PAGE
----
The high 2018 summer temperatures are impacting electricity generation and putting energy production in Europe to the test. The constant heat primarily burdens power plants’ cooling systems, affecting hard coal, gas-fired and nuclear power stations alike. Even renewable energy production is suffering. In these extreme conditions, a diverse energy mix ensures security of supply.
Fans, air conditioning systems and refrigerators are running at full power across large parts of Europe. Ice cream is beginning to sell out in supermarkets. Farmers are facing crop failures. Lawns and parks are parched. But the heat is not just a challenge for man and nature, power plants are struggling too, a topic that has recently been covered extensively by the press and media.
Energy consumption soars when temperatures are extreme. In extreme heat, it is mainly the demand for electricity that goes up. Consumption in Germany is currently at about 1.36 billion kilowatt hours (kWh) per day, six percent more than the average of the past two summers. According to Imperial College London, the additional consumption in the UK on days with temperatures as high as recently is equivalent to the average demand of 2.5 million homes – roughly the number of households in Scotland.
Elchin Mammadov, energy supply analyst at Bloomberg Intelligence in London, had already emphasised in June that “despite the boom in renewables, Europe still needs conventional power plants” and had warned of rising electricity prices as a potential consequence of the heatwave.
The major problem is that long periods of heat drive up rivers water temperatures. Thermal power plants, such as hard coal-fired and nuclear power stations, need cooling water to operate, usually supplied by nearby rivers. To protect the waters and the fish that inhabit them, power plants are only permitted to discharge the water heated by the cooling process up to a specified maximum temperature. If this temperature is exceeded, plant operators must reduce cooling water quantities. The only way of doing that is reducing output, as many plants across Europe have been doing over the last couple of days. Especially in France, where 58 nuclear power stations generate about 70 percent of the electricity, high water temperatures are a problem almost every summer.This year, four reactors in three French nuclear power plants had to be temporarily taken off the grid due to the persistent heat, as a spokesperson of French utility Électricité de France confirmed. Apart from record temperatures, the heat also meant a reduction of power plant output in Scandinavia.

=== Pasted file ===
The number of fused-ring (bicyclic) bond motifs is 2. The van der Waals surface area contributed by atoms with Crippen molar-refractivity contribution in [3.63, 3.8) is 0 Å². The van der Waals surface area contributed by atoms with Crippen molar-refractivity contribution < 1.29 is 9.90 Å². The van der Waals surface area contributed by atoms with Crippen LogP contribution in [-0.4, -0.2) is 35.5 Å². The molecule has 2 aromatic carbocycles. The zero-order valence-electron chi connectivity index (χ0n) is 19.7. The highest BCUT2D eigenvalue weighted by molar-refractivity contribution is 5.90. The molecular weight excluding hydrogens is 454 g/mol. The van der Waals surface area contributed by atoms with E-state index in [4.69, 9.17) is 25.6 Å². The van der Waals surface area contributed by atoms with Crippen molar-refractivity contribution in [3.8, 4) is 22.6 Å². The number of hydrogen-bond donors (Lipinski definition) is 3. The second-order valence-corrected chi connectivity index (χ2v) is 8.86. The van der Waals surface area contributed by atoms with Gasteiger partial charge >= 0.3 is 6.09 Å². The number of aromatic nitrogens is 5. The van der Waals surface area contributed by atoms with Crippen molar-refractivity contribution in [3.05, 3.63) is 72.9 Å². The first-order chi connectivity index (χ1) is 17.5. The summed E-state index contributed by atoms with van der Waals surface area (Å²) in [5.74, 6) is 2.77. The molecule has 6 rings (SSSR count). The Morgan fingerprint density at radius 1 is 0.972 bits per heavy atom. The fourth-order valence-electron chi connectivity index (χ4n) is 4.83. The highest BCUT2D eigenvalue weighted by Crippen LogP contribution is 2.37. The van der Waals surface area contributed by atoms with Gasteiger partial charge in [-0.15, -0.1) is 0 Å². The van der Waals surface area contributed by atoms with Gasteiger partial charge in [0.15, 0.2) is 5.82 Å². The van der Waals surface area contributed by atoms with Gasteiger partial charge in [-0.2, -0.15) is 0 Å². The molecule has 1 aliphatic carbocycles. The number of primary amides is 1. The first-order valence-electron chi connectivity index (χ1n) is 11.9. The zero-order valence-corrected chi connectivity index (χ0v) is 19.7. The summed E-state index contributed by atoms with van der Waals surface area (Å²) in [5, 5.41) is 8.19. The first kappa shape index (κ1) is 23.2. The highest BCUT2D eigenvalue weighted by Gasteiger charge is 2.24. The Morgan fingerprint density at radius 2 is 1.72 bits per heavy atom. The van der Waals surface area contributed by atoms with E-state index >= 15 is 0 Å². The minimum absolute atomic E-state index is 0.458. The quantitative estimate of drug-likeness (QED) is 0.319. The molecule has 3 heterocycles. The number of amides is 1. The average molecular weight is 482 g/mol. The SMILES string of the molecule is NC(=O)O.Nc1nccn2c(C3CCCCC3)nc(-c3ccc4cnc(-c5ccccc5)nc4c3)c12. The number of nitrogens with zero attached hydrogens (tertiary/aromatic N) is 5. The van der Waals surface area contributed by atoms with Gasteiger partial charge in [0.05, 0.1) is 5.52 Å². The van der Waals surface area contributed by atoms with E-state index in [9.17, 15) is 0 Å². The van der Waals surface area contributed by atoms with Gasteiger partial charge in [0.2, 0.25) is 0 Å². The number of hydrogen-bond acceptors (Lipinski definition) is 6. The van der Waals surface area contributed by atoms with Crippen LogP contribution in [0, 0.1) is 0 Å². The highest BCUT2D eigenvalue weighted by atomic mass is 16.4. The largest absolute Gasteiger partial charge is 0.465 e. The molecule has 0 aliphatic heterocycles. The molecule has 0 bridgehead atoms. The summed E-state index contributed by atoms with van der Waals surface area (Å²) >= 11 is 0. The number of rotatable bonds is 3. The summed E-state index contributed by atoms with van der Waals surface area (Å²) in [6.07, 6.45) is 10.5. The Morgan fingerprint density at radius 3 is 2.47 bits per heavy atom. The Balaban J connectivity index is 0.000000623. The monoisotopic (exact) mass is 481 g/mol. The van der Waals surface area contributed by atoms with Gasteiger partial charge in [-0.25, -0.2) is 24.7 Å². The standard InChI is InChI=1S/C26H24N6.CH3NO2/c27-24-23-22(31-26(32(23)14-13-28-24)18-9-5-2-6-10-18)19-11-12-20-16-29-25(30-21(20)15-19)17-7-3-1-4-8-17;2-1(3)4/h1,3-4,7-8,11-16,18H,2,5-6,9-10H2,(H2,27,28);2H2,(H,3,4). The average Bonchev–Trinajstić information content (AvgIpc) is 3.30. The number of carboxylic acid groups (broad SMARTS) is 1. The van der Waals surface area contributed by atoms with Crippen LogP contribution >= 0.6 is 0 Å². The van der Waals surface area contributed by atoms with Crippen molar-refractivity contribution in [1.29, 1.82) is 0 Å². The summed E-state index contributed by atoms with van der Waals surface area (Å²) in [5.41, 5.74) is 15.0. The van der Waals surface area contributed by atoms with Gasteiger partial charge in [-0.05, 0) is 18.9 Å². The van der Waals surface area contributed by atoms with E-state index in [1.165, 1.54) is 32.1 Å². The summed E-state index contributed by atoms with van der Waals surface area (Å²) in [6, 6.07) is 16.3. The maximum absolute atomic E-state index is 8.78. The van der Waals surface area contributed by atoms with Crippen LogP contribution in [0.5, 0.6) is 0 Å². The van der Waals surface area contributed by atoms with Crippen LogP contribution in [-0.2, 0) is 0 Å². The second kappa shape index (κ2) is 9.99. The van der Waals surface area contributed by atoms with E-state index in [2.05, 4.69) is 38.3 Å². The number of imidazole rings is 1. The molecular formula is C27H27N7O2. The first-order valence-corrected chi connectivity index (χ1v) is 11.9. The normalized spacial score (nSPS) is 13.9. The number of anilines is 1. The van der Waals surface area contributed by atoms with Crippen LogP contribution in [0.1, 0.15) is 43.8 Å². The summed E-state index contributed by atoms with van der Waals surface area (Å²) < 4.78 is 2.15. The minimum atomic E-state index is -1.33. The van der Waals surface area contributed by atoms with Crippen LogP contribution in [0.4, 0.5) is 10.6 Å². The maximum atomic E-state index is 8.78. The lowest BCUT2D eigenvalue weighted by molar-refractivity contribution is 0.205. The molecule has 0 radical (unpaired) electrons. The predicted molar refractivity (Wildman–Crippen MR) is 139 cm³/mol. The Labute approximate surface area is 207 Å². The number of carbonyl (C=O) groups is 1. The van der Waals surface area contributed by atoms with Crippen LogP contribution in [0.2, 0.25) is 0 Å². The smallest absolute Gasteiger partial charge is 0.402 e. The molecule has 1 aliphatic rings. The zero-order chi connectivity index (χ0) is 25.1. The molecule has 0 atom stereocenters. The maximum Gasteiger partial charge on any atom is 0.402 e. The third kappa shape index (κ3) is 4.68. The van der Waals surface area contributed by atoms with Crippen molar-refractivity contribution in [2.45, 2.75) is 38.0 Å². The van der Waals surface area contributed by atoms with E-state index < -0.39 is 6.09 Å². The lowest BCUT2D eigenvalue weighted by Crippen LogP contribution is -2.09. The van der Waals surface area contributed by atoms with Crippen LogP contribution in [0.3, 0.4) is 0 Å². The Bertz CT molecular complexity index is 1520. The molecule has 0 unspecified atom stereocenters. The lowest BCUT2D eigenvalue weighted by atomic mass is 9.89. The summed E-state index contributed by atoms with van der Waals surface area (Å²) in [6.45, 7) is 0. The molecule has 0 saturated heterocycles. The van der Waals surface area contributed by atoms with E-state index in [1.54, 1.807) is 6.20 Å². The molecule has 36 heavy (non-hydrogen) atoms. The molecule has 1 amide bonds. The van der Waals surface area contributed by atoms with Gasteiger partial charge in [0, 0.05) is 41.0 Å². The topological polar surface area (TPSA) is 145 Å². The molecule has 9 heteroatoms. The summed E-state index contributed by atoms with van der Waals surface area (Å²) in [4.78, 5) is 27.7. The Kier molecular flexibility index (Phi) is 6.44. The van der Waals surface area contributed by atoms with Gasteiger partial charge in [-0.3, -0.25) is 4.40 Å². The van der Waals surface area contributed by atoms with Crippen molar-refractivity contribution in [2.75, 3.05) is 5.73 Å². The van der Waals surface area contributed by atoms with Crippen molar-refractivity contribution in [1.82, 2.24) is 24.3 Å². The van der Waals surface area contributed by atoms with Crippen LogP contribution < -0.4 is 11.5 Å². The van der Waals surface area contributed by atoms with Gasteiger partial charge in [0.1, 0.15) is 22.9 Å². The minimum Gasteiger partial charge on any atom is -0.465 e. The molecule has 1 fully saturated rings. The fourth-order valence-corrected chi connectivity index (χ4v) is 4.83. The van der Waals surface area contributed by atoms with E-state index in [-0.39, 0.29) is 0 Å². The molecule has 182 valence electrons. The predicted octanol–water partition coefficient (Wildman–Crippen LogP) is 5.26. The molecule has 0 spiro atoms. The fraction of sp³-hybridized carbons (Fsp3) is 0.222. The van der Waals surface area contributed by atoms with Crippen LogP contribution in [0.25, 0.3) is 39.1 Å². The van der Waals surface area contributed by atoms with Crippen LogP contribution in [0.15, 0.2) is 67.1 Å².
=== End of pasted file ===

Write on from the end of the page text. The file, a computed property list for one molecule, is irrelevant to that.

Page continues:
As the German newspaper Die Welt recently reported, the heatwave could “tighten supply particularly in the south of Germany, which is structurally undersupplied with power plants (…).” Exceptional permits to continue operations despite exceeding the maximum cooling water temperature, as they are currently being applied, are one remedy for this. However, with rivers such as the Rhine running low, freighters cannot be fully loaded, which may lead to shortfalls in hard coal supply becoming a critical issue. Hard coal is sourced from the global market and delivered via the North Sea ports of Antwerp, Rotterdam and Amsterdam. Gas-fired power stations are also facing problems: Their operational readiness is affected by a loss of efficiency when external temperatures rise.
Lignite-fired power plants are more heat-resistant. They are cooled with sump water from the depths of the opencast mines, which has a constant temperature of about 20 degrees centigrade all year round. Thanks to this “inexhaustible coolant”, lignite-fired power plants are, once again, proving to be “a pillar of the supply system,” as Die Welt puts it.
It is a common misconception that photovoltaic systems produce massive amounts of electricity when the sun is constantly blazing. Currently, they are only producing 24 to 28 gigawatts of the total installed capacity of 44 gigawatts in Germany. This is mainly since their efficiency goes down as the temperature of the solar modules goes up. Photovoltaic systems are more likely to reach record production levels on a sunny spring day than in the midst of a heatwave.
This is also why, according to figures provided by National Grid and Sheffield University, UK photovoltaic systems are performing at top levels: average temperatures in the UK are markedly below those in continental Europe. At up to 17 percent at times, the share of solar energy in the UK energy mix is particularly high – the average share last year being just one percent.
As heat and drought are often linked to high-pressure weather conditions, they also have an effect on electricity generation from wind turbines. “Under these weather conditions, there is practically no wind,” as the German Federal Association of the Energy and Water Industries (BDEW) points out. According to energy provider Uniper, hydropower is running at the usual summer level and still holding up to the current drought.
Thanks to the balanced mix of conventional and renewable energy, however, there is currently no need to fear bottlenecks. A spokesperson of the German Network Agency confirmed that there is no reason to worry: “We’re in the green,” he responded when asked by “Deutsche Presse-Agentur”. The same applies for the UK, where the additional demand is not expected to cause problems, as news agency Reuters reports. In conclusion, what the current situation shows is that every energy source has its strengths and weaknesses, making it all the more important to have a broad energy mix that covers every type of generation in order to ensure security of supply across Europe.
Photo credits: Edmund O’Connor, shutterstock.com; Bundesnetzagentur – SMARD.de (licensed t under CC BY 4.0)